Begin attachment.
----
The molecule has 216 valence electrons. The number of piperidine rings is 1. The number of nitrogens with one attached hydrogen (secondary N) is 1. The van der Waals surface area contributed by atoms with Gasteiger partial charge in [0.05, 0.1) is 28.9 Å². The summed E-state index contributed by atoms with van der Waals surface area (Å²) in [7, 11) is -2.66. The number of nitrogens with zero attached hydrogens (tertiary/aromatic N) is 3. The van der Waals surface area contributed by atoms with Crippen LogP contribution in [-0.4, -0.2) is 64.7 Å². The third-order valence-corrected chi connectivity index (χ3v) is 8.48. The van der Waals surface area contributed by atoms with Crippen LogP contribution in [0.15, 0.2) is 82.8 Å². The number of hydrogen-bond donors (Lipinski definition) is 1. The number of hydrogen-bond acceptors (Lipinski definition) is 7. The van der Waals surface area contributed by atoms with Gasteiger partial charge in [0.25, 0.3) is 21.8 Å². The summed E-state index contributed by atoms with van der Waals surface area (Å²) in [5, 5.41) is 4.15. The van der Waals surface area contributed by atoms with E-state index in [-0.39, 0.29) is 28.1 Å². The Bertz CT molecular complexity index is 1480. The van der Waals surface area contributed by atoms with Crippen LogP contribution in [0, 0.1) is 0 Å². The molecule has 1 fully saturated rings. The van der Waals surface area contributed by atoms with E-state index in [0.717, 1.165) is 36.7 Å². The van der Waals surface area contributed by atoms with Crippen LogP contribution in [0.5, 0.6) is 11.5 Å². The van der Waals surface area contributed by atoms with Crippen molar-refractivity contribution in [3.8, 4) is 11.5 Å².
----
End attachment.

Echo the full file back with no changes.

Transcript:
The molecule has 216 valence electrons. The number of piperidine rings is 1. The number of nitrogens with one attached hydrogen (secondary N) is 1. The van der Waals surface area contributed by atoms with Gasteiger partial charge in [0.05, 0.1) is 28.9 Å². The summed E-state index contributed by atoms with van der Waals surface area (Å²) in [7, 11) is -2.66. The number of nitrogens with zero attached hydrogens (tertiary/aromatic N) is 3. The van der Waals surface area contributed by atoms with Crippen LogP contribution in [-0.4, -0.2) is 64.7 Å². The third-order valence-corrected chi connectivity index (χ3v) is 8.48. The van der Waals surface area contributed by atoms with Crippen LogP contribution in [0.15, 0.2) is 82.8 Å². The number of hydrogen-bond donors (Lipinski definition) is 1. The number of hydrogen-bond acceptors (Lipinski definition) is 7. The van der Waals surface area contributed by atoms with Gasteiger partial charge in [0.25, 0.3) is 21.8 Å². The summed E-state index contributed by atoms with van der Waals surface area (Å²) in [5, 5.41) is 4.15. The van der Waals surface area contributed by atoms with E-state index in [-0.39, 0.29) is 28.1 Å². The Bertz CT molecular complexity index is 1480. The van der Waals surface area contributed by atoms with Crippen LogP contribution in [0, 0.1) is 0 Å². The molecule has 1 fully saturated rings. The van der Waals surface area contributed by atoms with E-state index in [0.717, 1.165) is 36.7 Å². The van der Waals surface area contributed by atoms with Crippen LogP contribution in [0.5, 0.6) is 11.5 Å². The van der Waals surface area contributed by atoms with Crippen molar-refractivity contribution in [3.8, 4) is 11.5 Å².